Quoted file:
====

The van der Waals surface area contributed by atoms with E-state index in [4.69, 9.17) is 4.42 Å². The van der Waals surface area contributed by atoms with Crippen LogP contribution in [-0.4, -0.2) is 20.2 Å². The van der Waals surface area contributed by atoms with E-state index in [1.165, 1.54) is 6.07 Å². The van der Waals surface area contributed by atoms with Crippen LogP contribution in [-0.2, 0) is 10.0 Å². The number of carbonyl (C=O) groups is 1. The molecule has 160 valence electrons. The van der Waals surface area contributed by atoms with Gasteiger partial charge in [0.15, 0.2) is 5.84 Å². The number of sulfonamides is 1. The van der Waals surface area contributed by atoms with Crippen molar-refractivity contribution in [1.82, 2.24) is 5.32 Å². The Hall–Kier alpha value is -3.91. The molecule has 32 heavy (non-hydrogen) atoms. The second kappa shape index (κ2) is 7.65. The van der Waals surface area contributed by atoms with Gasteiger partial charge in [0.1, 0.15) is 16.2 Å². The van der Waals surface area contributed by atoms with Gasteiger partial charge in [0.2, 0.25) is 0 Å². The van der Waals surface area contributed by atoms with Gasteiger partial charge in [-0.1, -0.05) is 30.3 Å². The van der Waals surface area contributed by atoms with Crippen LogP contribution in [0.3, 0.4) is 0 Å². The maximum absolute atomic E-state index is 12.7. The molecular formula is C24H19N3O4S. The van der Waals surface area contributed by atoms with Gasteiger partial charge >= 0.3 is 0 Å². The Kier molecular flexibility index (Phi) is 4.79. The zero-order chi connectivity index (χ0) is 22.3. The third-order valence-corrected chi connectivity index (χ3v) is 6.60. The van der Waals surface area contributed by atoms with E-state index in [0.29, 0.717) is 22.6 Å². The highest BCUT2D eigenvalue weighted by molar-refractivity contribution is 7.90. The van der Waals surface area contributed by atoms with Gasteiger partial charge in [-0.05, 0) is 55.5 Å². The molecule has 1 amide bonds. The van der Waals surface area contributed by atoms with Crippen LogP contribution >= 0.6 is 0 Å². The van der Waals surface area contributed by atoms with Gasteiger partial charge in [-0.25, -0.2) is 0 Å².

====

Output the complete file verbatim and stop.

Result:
The van der Waals surface area contributed by atoms with E-state index in [4.69, 9.17) is 4.42 Å². The van der Waals surface area contributed by atoms with Crippen LogP contribution in [-0.4, -0.2) is 20.2 Å². The van der Waals surface area contributed by atoms with E-state index in [1.165, 1.54) is 6.07 Å². The van der Waals surface area contributed by atoms with Crippen LogP contribution in [-0.2, 0) is 10.0 Å². The number of carbonyl (C=O) groups is 1. The molecule has 160 valence electrons. The van der Waals surface area contributed by atoms with Gasteiger partial charge in [0.15, 0.2) is 5.84 Å². The number of sulfonamides is 1. The van der Waals surface area contributed by atoms with Crippen molar-refractivity contribution in [1.82, 2.24) is 5.32 Å². The Hall–Kier alpha value is -3.91. The molecule has 32 heavy (non-hydrogen) atoms. The second kappa shape index (κ2) is 7.65. The van der Waals surface area contributed by atoms with Gasteiger partial charge in [0.1, 0.15) is 16.2 Å². The van der Waals surface area contributed by atoms with Gasteiger partial charge in [0.2, 0.25) is 0 Å². The van der Waals surface area contributed by atoms with Gasteiger partial charge in [-0.1, -0.05) is 30.3 Å². The van der Waals surface area contributed by atoms with Crippen LogP contribution in [0.3, 0.4) is 0 Å². The maximum absolute atomic E-state index is 12.7. The molecular formula is C24H19N3O4S. The van der Waals surface area contributed by atoms with Gasteiger partial charge >= 0.3 is 0 Å². The Kier molecular flexibility index (Phi) is 4.79. The zero-order chi connectivity index (χ0) is 22.3. The third-order valence-corrected chi connectivity index (χ3v) is 6.60. The van der Waals surface area contributed by atoms with E-state index in [0.29, 0.717) is 22.6 Å². The highest BCUT2D eigenvalue weighted by molar-refractivity contribution is 7.90. The van der Waals surface area contributed by atoms with Gasteiger partial charge in [-0.05, 0) is 55.5 Å². The molecule has 1 amide bonds. The van der Waals surface area contributed by atoms with Crippen LogP contribution >= 0.6 is 0 Å². The van der Waals surface area contributed by atoms with Gasteiger partial charge in [-0.25, -0.2) is 0 Å².